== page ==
February 9, 2011
Computer languages become widely used if they are good at solving particular problems.
There have been several new or existing languages that have gained enormously in popularity over the past 15 years because they were well suited to solving problems related to the Internet:
Perl is an *interesting* language with verbs like “die”, “croak”, “confess”, and “bless”. It is not *elegant* (like Pascal) but it certainly is *useful*.
Same thing for PHP which can mix HTML and code in very creative ways.
And Python (after “Monty Python”) with its minimal syntax and lots of time-saving shortcuts.
These three languages are hugely popular and share several things in common:
- they were created for solving *real world* problems
- they were originally created by single programmers, not committees
- they are open source
- they developed new programming styles to fit new environments
- they weren’t afraid to experiment and evolve
Smalltalk enthusiasts want their language to become more popular.
IMHO, the secret to doing this is finding the correct problem to be solved – a problem that can be solved better by Smalltalk than any other programming language.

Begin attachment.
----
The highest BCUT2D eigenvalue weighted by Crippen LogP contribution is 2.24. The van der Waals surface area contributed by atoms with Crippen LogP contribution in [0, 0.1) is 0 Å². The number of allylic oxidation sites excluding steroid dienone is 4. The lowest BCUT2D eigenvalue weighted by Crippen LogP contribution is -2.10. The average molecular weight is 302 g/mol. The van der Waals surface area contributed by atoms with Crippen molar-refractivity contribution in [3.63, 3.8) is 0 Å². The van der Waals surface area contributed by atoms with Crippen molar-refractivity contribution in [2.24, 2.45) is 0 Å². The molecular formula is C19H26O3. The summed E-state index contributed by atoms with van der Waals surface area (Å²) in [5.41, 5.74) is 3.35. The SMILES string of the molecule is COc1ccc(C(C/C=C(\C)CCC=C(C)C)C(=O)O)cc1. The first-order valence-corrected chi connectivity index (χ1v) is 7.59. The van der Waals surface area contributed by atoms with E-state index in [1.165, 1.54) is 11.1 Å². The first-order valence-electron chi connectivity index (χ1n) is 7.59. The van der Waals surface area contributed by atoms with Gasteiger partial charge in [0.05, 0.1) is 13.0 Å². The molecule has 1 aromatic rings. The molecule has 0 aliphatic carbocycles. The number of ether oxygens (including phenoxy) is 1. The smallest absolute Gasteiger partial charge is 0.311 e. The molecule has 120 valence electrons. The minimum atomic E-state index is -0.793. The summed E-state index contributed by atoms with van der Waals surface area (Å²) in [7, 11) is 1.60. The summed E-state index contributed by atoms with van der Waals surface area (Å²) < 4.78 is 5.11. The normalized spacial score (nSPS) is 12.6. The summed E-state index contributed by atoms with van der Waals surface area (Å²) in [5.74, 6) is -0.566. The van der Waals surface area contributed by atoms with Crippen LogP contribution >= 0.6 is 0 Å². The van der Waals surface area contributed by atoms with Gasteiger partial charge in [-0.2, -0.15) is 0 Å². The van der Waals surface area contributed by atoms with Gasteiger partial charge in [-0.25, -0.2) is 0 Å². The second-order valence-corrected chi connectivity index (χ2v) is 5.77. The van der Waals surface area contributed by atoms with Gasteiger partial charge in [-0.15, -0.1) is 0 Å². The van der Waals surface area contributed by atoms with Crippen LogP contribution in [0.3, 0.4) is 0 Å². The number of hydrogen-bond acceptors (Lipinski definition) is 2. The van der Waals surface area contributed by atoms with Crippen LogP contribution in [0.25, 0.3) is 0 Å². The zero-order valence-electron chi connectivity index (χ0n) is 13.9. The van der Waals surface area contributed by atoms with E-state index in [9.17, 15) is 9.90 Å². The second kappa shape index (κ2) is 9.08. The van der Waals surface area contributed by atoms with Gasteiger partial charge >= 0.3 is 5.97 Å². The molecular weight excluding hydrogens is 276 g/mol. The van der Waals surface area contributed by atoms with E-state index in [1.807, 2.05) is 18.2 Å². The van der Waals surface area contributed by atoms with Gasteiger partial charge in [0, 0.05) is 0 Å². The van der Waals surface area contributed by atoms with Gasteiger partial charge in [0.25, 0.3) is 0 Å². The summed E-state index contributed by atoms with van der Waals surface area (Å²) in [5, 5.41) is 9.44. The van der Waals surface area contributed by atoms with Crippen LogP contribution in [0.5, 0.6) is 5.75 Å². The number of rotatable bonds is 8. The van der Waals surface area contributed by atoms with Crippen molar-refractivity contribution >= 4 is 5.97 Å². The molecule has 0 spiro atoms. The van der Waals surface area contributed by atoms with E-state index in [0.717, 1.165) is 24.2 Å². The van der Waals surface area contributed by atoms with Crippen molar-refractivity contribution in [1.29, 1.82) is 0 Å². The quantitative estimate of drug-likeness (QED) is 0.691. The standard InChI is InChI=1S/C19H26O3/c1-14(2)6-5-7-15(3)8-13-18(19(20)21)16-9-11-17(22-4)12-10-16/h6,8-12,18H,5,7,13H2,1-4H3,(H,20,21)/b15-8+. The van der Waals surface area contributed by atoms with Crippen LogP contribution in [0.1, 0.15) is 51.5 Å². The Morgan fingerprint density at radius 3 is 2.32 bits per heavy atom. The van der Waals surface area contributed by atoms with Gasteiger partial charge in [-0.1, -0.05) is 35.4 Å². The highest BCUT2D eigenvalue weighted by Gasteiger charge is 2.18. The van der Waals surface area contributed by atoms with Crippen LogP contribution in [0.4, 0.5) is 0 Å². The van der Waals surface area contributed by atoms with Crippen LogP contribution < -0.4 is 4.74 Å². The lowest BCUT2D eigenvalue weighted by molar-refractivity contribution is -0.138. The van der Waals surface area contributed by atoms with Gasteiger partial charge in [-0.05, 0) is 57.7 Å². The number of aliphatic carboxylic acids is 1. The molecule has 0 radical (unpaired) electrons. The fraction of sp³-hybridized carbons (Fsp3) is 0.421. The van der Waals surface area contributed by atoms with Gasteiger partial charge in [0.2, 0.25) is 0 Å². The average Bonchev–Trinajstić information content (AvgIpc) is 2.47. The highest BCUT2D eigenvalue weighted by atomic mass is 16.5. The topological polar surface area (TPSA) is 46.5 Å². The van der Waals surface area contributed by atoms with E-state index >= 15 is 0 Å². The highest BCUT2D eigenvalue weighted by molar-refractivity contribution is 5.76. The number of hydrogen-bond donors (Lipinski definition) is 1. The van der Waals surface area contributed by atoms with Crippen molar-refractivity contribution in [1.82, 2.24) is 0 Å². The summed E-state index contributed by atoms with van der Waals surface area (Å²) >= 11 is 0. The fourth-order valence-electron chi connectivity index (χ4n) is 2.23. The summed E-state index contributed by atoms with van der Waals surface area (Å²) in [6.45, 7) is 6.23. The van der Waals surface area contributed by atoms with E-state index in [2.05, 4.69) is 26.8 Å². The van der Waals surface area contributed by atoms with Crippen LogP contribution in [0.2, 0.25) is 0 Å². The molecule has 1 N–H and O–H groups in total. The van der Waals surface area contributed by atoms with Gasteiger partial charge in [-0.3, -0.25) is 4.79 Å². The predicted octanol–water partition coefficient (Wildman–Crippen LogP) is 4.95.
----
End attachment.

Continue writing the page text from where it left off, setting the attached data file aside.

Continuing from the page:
Consider how the Internet is evolving. Starting in 1969, solutions were developed for connecting large networks of machines (IP, TCP/IP, FTP, etc). Then, after 1989, the “World Wide Web” introduced several innovations that made the Internet usable for much larger numbers of people (DNS, URL, HTTP, HTML, CSS, etc).
Now, in 2011, the W3 “page-oriented” model is becoming outdated:
- users want real-time interactivity
- users want graphical, interactive interfaces
- there are new types of devices like smart-phones and iPads with different form factors
- many users want to share some data with friends (social networking)
- interfaces are becoming much more complex (work collaboration, etc)
So, I propose a new model for developing user applications which I call “Object-Oriented Networking”.
In O2N, serialized Smalltalk messages are exchanged amongst clients and servers. And we can specify standard ways to transmit and receive objects – say NetIn and NetOut (like UNIX).
The list of challenges (1-5) above are much easier to address in Smalltalk than any of the other currently available solutions.
New environments require new solutions – or old solutions (like Lisp and Smalltalk) that have been rediscovered.